CPR Pushes Bills to Protect Waterways and Public Health in Maryland and Virginia: Part II

Darya Minovi

Feb. 8, 2022

Last week, my colleagues and I advocated for a pair of clean water bills in Maryland and Virginia, which were spurred by research completed by the Center for Progressive Reform (CPR). One bill would create a Private Well Safety Program in Maryland, and the other would create an aboveground chemical storage tank registration program in Virginia.

Both laws are sorely needed. This two-part blog series explains why. Part I, which ran yesterday, explores our collaborative work to protect clean drinking water in Maryland. Today, we look at our efforts to protect Virginia’s health and environment from toxic chemical spills.

As climate change intensifies, Virginia’s coastal and riverine communities are increasingly under threat of sea-level rise, hurricanes, and storm surge. Research published in 2019 by my colleague David Flores, a senior policy analyst at CPR, and CPR Member Scholar Noah Sachs found that flooding not only impacts socially vulnerable communities but also increases risks of toxic spills and releases at many chemical and hazardous facilities in the commonwealth.

One gap that heightens this risk: lack of regulations for aboveground tanks that store dangerous chemicals.

Aboveground storage tanks (ASTs) storing hazardous substances are not regulated by the U.S. Environmental Protection Agency (EPA) or the state of Virginia, despite a 50-year mandate under the Clean Water Act for EPA to develop rules to prevent spills from ASTs. There is little to no information about the contents, condition, or location of ASTs in the state, yet they continue to collapse, dislodge, and spill their contents throughout Virginia communities and waterways, such as in Chesapeake in 2008, in Cloverdale in 2017, and in Bristol last year.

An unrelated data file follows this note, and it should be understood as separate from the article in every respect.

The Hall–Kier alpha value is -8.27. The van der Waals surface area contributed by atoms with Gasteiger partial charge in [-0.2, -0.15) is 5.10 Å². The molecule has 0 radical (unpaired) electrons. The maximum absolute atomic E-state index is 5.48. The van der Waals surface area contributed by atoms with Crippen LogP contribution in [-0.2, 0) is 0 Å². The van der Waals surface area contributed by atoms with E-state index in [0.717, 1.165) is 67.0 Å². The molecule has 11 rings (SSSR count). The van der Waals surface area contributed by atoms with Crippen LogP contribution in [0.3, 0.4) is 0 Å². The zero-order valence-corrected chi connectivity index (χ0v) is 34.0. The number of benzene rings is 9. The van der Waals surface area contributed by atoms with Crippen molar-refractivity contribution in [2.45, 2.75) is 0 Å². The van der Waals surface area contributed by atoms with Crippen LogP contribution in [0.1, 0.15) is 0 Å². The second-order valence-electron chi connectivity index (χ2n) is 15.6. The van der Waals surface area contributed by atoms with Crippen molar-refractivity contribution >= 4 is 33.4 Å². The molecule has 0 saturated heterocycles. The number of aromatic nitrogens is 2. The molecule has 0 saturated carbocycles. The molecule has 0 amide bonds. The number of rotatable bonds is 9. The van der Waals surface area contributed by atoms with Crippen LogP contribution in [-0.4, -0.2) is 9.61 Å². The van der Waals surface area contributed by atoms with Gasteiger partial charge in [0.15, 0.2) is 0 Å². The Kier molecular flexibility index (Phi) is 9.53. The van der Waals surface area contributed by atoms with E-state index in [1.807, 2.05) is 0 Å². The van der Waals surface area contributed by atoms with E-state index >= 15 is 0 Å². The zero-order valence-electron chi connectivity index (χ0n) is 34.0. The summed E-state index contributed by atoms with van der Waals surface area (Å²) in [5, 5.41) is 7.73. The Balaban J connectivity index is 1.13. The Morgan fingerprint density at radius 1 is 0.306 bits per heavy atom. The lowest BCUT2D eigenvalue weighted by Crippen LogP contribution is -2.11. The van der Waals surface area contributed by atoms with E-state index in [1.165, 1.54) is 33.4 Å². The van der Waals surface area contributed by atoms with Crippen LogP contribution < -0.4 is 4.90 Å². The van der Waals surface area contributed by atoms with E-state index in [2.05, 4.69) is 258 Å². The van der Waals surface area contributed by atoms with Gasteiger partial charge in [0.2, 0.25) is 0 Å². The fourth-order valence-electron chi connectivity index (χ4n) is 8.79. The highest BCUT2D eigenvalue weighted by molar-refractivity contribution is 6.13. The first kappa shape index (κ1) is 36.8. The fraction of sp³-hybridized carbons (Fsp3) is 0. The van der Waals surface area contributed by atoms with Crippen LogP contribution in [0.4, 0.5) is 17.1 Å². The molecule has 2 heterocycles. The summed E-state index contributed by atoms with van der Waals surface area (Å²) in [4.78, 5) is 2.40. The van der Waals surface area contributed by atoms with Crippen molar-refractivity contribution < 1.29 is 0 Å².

Since previous efforts to regulate aboveground chemical storage in Virginia were unsuccessful, my colleagues and I engaged community members to better understand chemical and flood risks concerns across the state and conducted additional research on aboveground chemical storage in Virginia. Last year, we published Tanks for Nothing: The Decades-long Failure to Protect the Public from Hazardous Chemical Spills, which found that the federal and most state governments are failing to protect millions of Americans, including Virginians, from AST releases and vastly underestimating the threat they pose to public health and our environment.

We estimated that there are between 2,720 and 5,405 unregulated chemical ASTs in Virginia, and found that between 2000 and 2020 there were at least 4,800 tank-related instances of spills, releases, improper storage, and illegal dumping. This amounts to 230 incidents each year, significantly impacting the state’s most populous cities and counties (home to roughly one-third of Virginia’s 9 million residents).

Working for Protections

It doesn’t have to be this way.

Ten states have comprehensive regulatory programs for chemical ASTs, and Virginia — and 39 other states — need them. Fortunately, Virginia lawmakers are on the case.

This year, Virginia Del. Alfonso Lopez introduced House Bill 899, which would:

  • Require the State Water Control Board to create a registration program for aboveground storage tanks that contain certain federally designated hazardous substances.

  • Authorize the board to undertake corrective action in the event of a discharge of a hazardous substance.

  • Require tank owners to notify certain parties in the event of a release of a regulated substance.

Last week, David, Noah, and I testified alongside our partners in support of the bill at a hearing held by the commonwealth’s House Agriculture, Chesapeake, and Natural Resources Committee’s Subcommittee on the Chesapeake, and 20 organizations signed onto our written comment in support. Unfortunately, due to industry opposition and the recent shift in Virginia’s political power, the bill was tabled.

This was a disappointing outcome that leaves Virginia communities and waterways increasingly at risk of toxic floodwaters. But we will continue to work with our partners to advocate for stronger protections at the state and federal level. To learn more about our efforts to secure critically needed regulations for aboveground chemical storage, check out our recent webinar on the topic and follow us on social media.

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